- The Social Security Administration has as its mission providing superior customer service to millions of working Americans and their families. This mission has been eroded by the actions of the Trump Administration over the past four years, and we urge you to take immediate actions to reverse this deterioration. The rapid replacement of political appointees who do not share your commitment to Social Security must be followed by ensuring that the Agency has sufficient funds to fully address the needs of the American people. In addition, we urge you to:
- Reverse the regulations and policies that have undermined the disability adjudication process.
- Improve the procedures used in selecting and hiring Administrative Law Judges.
- Restore the production and delivery of Social Security statements.
- Safely re-open Social Security field offices and make the improvements needed to restore the Agency’s ability to serve the public.
- Improve agency operations to ensure that all Americans entitled to a benefit are receiving the benefits they are due.
- Improve services associated with filings for benefits, including ensuring that adequate advice is given to beneficiaries making challenging financial decisions.
Fix the COVID Notch:
We also want to bring to your attention an issue brought to light by the pandemic that could result in unintended and unanticipated consequences for future retirees. In the early days of the pandemic, Social Security’s Chief Actuary predicted a significant drop in aggregate wages in 2020, which would have resulted in a sharp reduction in benefits for everyone born in 1960 compared to the benefits received by people born just one year earlier creating an effect known as a “notch”. The benefit cut to these workers would have been through no fault of their own and completely unrelated to the benefits they earned through their working lives. The lower calculations for their initial benefit levels would follow these workers through their entire lifetime, providing significantly lower benefits for the rest of their lives.
Although it now appears that the “notch” is likely to be much smaller than originally predicted, the problem continues to exist and will arise any time our nation is faced with a severe economic downturn in the future. Congress could correct the problem permanently by ensuring that the Average Wage Index (AWI) as used to calculate benefits never drops below the previous year’s level, a change similar to the current-law floor for the Cost-of-Living Adjustment, which cannot go negative. Corrective legislation should also avoid any benefit cuts compared to current law, protecting potential small increases in future benefit levels for everyone under age 60 who worked at any point in the year of the AWI plunge. These proposals would eliminate the “notch” and ensure that a new one is not created inadvertently. We urge you to support their enactment.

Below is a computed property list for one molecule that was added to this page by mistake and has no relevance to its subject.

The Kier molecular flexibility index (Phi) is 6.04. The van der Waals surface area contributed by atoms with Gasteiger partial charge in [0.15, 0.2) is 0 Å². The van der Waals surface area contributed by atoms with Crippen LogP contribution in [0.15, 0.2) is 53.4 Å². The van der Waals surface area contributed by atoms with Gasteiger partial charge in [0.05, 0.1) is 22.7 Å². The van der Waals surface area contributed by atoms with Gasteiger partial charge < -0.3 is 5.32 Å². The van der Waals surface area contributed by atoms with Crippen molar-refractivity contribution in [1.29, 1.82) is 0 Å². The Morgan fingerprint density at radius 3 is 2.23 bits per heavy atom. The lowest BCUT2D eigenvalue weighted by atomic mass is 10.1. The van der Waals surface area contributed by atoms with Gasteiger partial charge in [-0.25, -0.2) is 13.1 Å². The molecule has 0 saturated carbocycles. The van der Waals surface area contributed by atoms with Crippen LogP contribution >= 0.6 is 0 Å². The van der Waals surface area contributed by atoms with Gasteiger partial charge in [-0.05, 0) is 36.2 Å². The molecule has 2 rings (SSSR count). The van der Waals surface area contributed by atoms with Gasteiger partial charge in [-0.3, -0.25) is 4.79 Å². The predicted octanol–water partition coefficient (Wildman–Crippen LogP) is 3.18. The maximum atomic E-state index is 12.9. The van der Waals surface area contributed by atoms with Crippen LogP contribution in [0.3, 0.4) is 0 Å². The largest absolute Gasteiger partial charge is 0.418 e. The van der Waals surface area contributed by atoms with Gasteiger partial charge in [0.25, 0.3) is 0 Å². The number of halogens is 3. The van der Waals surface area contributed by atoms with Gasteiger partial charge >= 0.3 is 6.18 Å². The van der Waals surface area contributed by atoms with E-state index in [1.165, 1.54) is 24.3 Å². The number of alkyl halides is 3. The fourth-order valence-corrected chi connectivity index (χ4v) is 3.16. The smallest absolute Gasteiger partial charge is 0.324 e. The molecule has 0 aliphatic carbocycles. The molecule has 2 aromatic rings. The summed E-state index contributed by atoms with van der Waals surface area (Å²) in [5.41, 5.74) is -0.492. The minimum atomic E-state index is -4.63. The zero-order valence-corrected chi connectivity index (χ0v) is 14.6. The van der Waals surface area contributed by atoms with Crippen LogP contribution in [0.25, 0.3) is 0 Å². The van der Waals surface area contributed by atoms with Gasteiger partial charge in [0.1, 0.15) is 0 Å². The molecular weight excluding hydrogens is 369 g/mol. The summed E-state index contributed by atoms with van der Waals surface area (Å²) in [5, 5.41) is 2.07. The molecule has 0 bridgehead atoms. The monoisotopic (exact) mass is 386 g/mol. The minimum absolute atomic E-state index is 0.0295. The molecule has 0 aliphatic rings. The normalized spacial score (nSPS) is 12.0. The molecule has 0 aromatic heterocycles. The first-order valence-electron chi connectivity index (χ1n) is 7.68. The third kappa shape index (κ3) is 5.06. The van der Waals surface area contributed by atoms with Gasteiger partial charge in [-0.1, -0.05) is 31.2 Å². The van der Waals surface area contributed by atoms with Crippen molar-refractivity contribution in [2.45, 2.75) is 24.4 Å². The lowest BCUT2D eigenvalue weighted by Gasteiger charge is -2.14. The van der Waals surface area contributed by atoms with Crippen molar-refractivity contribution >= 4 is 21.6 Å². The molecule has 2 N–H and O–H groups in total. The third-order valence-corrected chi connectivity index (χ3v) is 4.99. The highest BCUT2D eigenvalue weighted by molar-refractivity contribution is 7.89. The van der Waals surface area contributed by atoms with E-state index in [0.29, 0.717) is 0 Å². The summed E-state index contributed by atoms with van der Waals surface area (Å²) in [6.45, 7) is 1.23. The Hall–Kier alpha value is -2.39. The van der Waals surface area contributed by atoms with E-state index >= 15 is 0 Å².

Ensure Social Security solvency:
Finally, we strongly support your commitment to ensuring the long-term solvency of Social Security without cutting benefits for current or future retirees and their families. We applaud your proposal to ensure that high-wage Americans pay the same taxes on those earnings that middle-class families pay by reinstating the payroll tax for higher wage levels. We believe you can maintain your commitment not to raise taxes on individuals earning under $400,000 a year and still generate needed revenue for America’s future retirees.
We also urge you to consider supporting small, incremental increases to the payroll tax rate stretched out over long periods of time for individuals with annual income over $400,000. We believe it is fair that well off Americans pay a little more into Social Security in order to help guarantee that full benefits for all can be paid well into the future.
We understand that these measures alone will be insufficient to offset the improvements to Social Security that the American people deserve while at the same time ensuring Social Security’s long-term solvency. We look forward to working with you and Congress to find additional revenue that meets these goals while fulfilling and strengthening Social Security’s “sacred obligations”.
Continue to address the pandemic public health emergency:
- We strongly support many of the Biden Administration actions to address the COVID-19 public health emergency including:
- Use the Defense Production Act to ramp up production of masks, face shields, and other Personal Protective Equipment (PPE).
- Investment in vaccine manufacturing and distribution.
- Expanded access to testing.
- Invest in next-generation testing, including at home tests and instant tests.